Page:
Mardi Gras

[ mahr-dee grah, grah ]
/ ˈmɑr di ˌgrɑ, ˈgrɑ /
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the day before Lent, celebrated in some cities, as New Orleans and Paris, as a day of carnival and merrymaking; Shrove Tuesday.
a pre-Lenten carnival period climaxing on this day.


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Origin of Mardi Gras

First recorded in1690–1700; from French: literally, “fat Tuesday”

historical usage of Mardi Gras

Just about everyone knows that Mardi Gras, “fat Tuesday” in French, is closely associated with the gaudy blowout in New Orleans, Mardi Gras being the day before Ash Wednesday, which is the beginning of Lent, the 40 days of prayer, fasting, and all-night partying that is so typical of New Orleans.
The day is so named from the French custom of parading a fat ox ( bœuf gras ) during the celebration of the holiday (one wonders what became of the ox). French Mardi comes from the Latin phrase Martis diēs “Mars’s day,” so named after Mars, the planet and deity of the third day of the week according to Hellenistic astrology. Gras is problematical: it ultimately derives from Latin crassus “thick, stout, plump,” and one would therefore expect cras, but French has gras, Italian grasso, Spanish and Portuguese graso, all showing g-, not c-.
Dictionary.com Unabridged Based on the Random House Unabridged Dictionary, © Random House, Inc. 2023


What is Mardi Gras?

Mardi Gras is the last day before Lent—the Tuesday before Ash Wednesday. It is sometimes called Fat Tuesday, which is what its name means in French.

The term Mardi Gras also refers to the festival that takes place on this day and in the days (or even weeks) leading up to it. This festival is especially associated with the U.S. city of New Orleans, where it is prominently celebrated. In other places, this festival is called Carnival.

Lent is the season of fasting and penitence that precedes Easter in some branches of Christianity. Mardi Gras is part of a tradition of indulging before the Lenten fast, but it is not a Christian holiday.

When is Mardi Gras?

Mardi Gras happens 47 days before Easter Sunday. (Lent is often considered a period of 40 days, but it actually consists of 40 weekdays.) Since Easter Sunday moves every year, Mardi Gras can fall between February 3 and March 9.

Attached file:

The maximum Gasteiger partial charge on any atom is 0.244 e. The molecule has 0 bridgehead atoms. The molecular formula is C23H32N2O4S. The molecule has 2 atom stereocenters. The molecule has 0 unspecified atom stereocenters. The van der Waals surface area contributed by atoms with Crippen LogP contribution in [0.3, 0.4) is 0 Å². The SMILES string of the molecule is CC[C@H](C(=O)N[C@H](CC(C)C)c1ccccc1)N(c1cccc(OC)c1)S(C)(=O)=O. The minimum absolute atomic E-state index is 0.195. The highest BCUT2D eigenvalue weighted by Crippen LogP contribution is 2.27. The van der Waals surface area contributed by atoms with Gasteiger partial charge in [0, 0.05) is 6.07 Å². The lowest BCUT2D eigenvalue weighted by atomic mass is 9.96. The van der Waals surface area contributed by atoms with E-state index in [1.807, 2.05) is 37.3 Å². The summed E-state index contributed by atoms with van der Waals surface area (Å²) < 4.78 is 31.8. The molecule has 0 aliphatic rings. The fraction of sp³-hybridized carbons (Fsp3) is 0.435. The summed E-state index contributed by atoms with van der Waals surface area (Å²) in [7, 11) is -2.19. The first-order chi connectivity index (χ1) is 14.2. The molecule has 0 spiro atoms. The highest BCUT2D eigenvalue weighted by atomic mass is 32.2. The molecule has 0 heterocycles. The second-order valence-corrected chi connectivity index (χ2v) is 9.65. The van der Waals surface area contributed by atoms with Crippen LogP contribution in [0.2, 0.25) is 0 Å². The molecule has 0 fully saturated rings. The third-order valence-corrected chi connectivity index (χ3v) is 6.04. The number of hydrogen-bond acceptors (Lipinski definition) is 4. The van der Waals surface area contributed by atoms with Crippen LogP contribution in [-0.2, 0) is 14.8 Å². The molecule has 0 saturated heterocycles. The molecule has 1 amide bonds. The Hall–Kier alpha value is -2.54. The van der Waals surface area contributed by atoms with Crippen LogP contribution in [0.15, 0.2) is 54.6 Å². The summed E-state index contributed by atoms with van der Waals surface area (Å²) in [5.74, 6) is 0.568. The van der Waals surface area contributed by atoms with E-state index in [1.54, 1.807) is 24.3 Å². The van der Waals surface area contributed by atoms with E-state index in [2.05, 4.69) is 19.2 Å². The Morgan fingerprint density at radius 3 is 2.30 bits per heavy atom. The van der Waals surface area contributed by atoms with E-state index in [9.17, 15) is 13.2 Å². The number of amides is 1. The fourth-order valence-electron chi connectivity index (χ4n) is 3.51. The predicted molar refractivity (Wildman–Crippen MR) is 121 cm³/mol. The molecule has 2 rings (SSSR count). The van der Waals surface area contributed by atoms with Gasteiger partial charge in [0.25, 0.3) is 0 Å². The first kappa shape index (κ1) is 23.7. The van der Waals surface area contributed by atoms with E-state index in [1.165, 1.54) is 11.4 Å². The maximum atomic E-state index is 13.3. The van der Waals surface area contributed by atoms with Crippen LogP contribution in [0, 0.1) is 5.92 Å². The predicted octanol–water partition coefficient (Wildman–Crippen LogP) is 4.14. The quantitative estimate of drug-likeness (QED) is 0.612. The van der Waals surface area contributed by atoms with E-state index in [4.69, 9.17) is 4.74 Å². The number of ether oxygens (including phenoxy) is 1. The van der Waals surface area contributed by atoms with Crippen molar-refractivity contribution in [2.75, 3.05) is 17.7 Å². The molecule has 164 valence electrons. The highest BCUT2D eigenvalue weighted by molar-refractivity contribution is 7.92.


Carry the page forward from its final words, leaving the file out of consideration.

Mardi Gras 2023 will fall on February 21. In 2024, Mardi Gras will fall on February 13.

In some places, Mardi Gras celebrations start on the Feast of the Epiphany on January 6.

More information and context on Mardi Gras

Because Lent is a time of fasting and abstaining, the period leading up to it has become, for some, a time for indulging before the Lenten fast begins. This is reflected in different names for the day before Lent and the festivals associated with it, including Mardi Gras.

The first records of the term Mardi Gras come from the late 1600s. It is taken directly from French, in which it means “Fat Tuesday.” This is thought to be a reference to the French custom of parading a fat ox through the streets during the celebration of the holiday. However, it has become associated with the tradition of eating rich foods on this day to indulge before the fasting and abstaining of Lent begins for those who practice such things (though, in many cases, Mardi Gras is celebrated by non-Christians or those who do not observe Lent).

The origin of the word carnival is also a reference to the Lenten fast. It comes from the Old Italian carnelevare, meaning “a removing of meat.”

In some Christian traditions, the day before Ash Wednesday is called Shrove Tuesday, which is sometimes informally referred to as Pancake Day due to the tradition of eating pancakes on that day in order to use up rich foods like eggs and butter before Lent begins.

There are many traditions associated with the celebration of Mardi Gras in New Orleans, including certain foods and parades with lavishly decorated floats and flamboyant costumes.

What are some terms that often get used in discussing Mardi Gras?

How is Mardi Gras discussed in real life?

Mardi Gras is often associated with parties, parades, and other indulgences, especially in New Orleans, but celebrations vary from place to place and from person to person.

Try using Mardi Gras!

True or False?

Mardi Gras falls on the same day every year.

How to use Mardi Gras in a sentence

British Dictionary definitions for Mardi Gras

Mardi Gras
/ (ˈmɑːdɪ ˈɡrɑː) /

the festival of Shrove Tuesday, celebrated in some cities with great revelry

Word Origin for Mardi Gras

French: fat Tuesday
Collins English Dictionary - Complete & Unabridged 2012 Digital Edition © William Collins Sons & Co. Ltd. 1979, 1986 © HarperCollins Publishers 1998, 2000, 2003, 2005, 2006, 2007, 2009, 2012

Cultural definitions for Mardi Gras

Mardi Gras
[ (mahr-dee grah) ]

An annual festival held in France on the day before Ash Wednesday, the first day of Lent. Mardi Gras is French for “Fat Tuesday” — meaning it is the last opportunity to eat rich food before the fast of Lent begins. It is related to celebrations elsewhere, called “carnivals,” from the Latin words carne and vale, “meat” and “farewell,” meaning a farewell to meat before the abstinence of Lent.

notes for Mardi Gras

New Orleans, Louisiana, is famous for its Mardi Gras celebration, as is Rio de Janeiro, Brazil.
The New Dictionary of Cultural Literacy, Third Edition Copyright © 2005 by Houghton Mifflin Harcourt Publishing Company. Published by Houghton Mifflin Harcourt Publishing Company. All rights reserved.